ROM the following document our readers will learn that the Scotch bar have taken up the constitution of the House of Peers, as a court of appeal from Scotland, in right earnest. And we understand that at the meeting of the next parliament great exertions are to be made with a view of having effect given, in some way, to the recommendations of the Report, which, we believe, proceeds from one of the ablest and most distinguished lawyers of whom the bar in Scotland can boast. The proposal made must be a delicate and difficult one for the legislature to entertain, just, fair and reasonable though it must on all hands be admitted to be. But we have the pleasure to state that nothing has transpired, in the communications with government, to whom the Report has been submitted, calculated to discourage our friends in Edinburgh. The anomalous character of the existing system has been admitted, and we may even go the length of saying that the argument, derived from its having hitherto "worked well," has been allowed to afford no sufficient justification of the essential error and radical injustice of its principle. The Scotch bar are therefore sanguine that the Lords will, ere long, present such supreme judicial qualities, as will attract their confidence and command their respect. In reading this Report the English lawyer should know, that the Scotch bar, when met together in their corporate capacity, are a Faculty--they are termed "the Faculty of Advocates," and their chairman is called "the Dean of Faculty." Engaged in court, in the exercise of their professional functions, they," in the words of Lord Brougham, "form the bar of that ancient kingdom." They are the bar, and thus they speak on the appellate jurisdiction.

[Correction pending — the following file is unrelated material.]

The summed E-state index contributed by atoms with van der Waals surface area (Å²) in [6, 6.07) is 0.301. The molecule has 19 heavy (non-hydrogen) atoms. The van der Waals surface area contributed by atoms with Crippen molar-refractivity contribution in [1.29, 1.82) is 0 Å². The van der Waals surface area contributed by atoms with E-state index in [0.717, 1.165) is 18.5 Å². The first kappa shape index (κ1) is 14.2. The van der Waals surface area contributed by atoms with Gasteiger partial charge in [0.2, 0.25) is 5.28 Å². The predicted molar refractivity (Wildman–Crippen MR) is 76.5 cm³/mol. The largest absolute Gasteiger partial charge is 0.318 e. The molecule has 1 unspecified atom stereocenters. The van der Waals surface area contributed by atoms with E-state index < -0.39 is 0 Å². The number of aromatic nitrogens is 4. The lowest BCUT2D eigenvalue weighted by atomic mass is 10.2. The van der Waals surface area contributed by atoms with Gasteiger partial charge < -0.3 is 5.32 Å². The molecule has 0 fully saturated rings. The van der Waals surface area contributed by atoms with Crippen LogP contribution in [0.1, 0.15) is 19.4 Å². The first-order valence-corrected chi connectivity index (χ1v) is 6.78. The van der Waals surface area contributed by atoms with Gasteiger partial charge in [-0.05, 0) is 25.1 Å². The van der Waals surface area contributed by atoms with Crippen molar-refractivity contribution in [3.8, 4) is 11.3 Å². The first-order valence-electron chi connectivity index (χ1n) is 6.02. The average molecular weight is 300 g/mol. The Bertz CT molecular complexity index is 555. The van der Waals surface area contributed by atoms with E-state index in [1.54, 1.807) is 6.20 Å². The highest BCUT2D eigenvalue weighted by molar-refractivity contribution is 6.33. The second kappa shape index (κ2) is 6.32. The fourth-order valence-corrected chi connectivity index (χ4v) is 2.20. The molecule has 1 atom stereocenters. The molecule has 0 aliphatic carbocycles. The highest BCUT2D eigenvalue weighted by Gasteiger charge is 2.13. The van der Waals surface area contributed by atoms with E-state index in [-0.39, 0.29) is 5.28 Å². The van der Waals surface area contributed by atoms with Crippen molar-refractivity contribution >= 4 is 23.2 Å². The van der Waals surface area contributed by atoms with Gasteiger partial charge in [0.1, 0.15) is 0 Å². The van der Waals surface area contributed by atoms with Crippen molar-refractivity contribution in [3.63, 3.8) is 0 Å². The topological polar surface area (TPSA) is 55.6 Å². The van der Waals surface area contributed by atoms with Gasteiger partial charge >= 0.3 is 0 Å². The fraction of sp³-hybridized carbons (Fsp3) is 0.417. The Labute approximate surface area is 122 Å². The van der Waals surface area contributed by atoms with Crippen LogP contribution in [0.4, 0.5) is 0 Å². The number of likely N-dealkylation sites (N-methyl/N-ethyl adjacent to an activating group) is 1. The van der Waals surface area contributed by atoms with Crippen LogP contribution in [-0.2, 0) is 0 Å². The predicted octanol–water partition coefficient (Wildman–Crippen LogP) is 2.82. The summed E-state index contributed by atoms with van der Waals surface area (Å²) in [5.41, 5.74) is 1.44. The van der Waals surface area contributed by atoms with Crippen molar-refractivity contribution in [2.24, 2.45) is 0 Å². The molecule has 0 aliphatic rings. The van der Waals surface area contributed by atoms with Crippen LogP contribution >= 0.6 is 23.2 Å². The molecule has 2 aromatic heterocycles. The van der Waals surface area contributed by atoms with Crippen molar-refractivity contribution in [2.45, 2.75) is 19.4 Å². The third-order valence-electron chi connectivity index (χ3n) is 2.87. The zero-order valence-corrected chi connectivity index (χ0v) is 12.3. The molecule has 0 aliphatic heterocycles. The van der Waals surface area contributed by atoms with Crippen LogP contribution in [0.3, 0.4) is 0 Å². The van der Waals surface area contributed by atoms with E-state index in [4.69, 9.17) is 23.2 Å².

"Extract from Minutes of Faculty of 10th July, 1851.

"The Dean present.


"The Dean stated that he had called the meeting for the purpose directing the attention of the Faculty to the Bill, "to improve the Administration of Justice in the Court of Chancery, and in the Judicial Committee of the Privy Council," which had recently been introduced into the House of Commons.

"Mr. Inglis moved that a committee be appointed to consider the Bill, with instructions to report to another meeting of Faculty, to be held during the present session, which was seconded by the SolicitorGeneral, and unanimously agreed to.

"The following gentlemen were appointed members of committee, viz., the Dean of Faculty, the Solicitor-General, Messrs. Marshall,

Neaves, Inglis, T. Mackenzie, Penney, and Macfarlane. Mr. Inglis, Convener.